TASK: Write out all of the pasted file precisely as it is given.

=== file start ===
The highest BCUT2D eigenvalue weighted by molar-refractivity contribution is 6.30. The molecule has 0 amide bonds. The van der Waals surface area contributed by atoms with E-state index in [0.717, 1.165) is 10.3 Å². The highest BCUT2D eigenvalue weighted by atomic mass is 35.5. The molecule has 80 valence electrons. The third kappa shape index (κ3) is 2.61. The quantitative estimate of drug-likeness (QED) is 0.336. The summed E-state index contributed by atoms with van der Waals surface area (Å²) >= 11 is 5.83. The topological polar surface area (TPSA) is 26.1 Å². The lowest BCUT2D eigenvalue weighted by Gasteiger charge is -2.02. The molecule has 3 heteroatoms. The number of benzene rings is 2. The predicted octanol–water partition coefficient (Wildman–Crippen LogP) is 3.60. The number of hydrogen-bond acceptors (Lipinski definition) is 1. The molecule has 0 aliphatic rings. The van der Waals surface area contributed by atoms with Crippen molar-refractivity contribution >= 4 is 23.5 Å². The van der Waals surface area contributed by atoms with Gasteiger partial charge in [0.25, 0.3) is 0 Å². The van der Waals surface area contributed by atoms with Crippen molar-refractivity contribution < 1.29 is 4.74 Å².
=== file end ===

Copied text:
The highest BCUT2D eigenvalue weighted by molar-refractivity contribution is 6.30. The molecule has 0 amide bonds. The van der Waals surface area contributed by atoms with E-state index in [0.717, 1.165) is 10.3 Å². The highest BCUT2D eigenvalue weighted by atomic mass is 35.5. The molecule has 80 valence electrons. The third kappa shape index (κ3) is 2.61. The quantitative estimate of drug-likeness (QED) is 0.336. The summed E-state index contributed by atoms with van der Waals surface area (Å²) >= 11 is 5.83. The topological polar surface area (TPSA) is 26.1 Å². The lowest BCUT2D eigenvalue weighted by Gasteiger charge is -2.02. The molecule has 3 heteroatoms. The number of benzene rings is 2. The predicted octanol–water partition coefficient (Wildman–Crippen LogP) is 3.60. The number of hydrogen-bond acceptors (Lipinski definition) is 1. The molecule has 0 aliphatic rings. The van der Waals surface area contributed by atoms with Crippen molar-refractivity contribution >= 4 is 23.5 Å². The van der Waals surface area contributed by atoms with Gasteiger partial charge in [0.25, 0.3) is 0 Å². The van der Waals surface area contributed by atoms with Crippen molar-refractivity contribution < 1.29 is 4.74 Å².